Master one of today's most successful school reform and school improvement strategies!
The Whole-Faculty Study Group (WFSG) System is a student-centered, teacher-driven process for facilitating major staff development and schoolwide change. When applied properly, it has produced extraordinary results for thousands of educators and students in schools and school districts across the country.
The Whole-Faculty Study Groups Fieldbook is a comprehensive guide to applying the WFSG process. Edited by Dale Lick and Carlene Murphy, this practical manual provides concrete strategies for implementing and sustaining a school improvement process in any environment. Offering extensive experience, each contributor explores a different aspect of Whole-Faculty Study Groups and supplies lessons learned and many first-hand examples of successful school reform and student performance enhancement. Written to complement existing resources or serve as a stand-alone guide, this book will
Demonstrate how concepts can be applied in a variety of school improvement efforts; Present relevant strategies and activities; Illustrate how to use suggestions in real-world situations; Highlight critical concepts through extensive case examples; Provide helpful tips and lessons learned; Explain how findings can be applied to professional learning communities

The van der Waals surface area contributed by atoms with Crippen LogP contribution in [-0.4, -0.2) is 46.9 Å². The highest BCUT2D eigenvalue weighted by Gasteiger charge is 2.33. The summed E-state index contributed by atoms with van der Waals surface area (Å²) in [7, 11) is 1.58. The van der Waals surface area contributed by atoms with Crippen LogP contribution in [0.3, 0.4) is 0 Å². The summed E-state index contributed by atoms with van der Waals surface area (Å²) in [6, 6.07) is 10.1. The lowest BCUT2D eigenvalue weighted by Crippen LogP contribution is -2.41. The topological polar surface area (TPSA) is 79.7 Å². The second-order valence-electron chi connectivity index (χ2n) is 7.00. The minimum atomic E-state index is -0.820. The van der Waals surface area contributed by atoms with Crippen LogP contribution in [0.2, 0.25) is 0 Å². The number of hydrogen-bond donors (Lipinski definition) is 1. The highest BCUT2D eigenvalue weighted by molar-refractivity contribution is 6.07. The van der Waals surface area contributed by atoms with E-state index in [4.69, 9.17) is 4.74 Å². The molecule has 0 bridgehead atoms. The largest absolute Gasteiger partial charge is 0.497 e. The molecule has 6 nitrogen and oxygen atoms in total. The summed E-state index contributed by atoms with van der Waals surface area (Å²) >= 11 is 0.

Offering numerous illustrations of the WFSG System in action and a comprehensive collection of tools for initiating and sustaining successful improvement programs, this fieldbook is an essential resource for K-12 administrators, staff developers, and teachers involved with any type of school transformation effort.
Chapter 28: Developing and Supporting Leaders: A New Day, a New Way with New Results
Developing and Supporting Leaders: A New Day, a New Way with New Results
To improve student achievement, where should a state focus its efforts: on improving teacher quality or improving the quality of leadership in schools and school districts? Proponents of teacher support could argue that research indicates quality teaching has the greatest impact on student achievement (Haycock, 1998; Rice, 2003; Rivkin, Hanushek, & Kain, 1998; Sanders & Rivers, 1998). Those with broad organizational perspectives can make an equally strong case that teachers do not work in a vacuum. Rather, teachers perform within their district and schools’ systems of teaching and learning and within the cultures created, led, and [Page 236]supported by district ...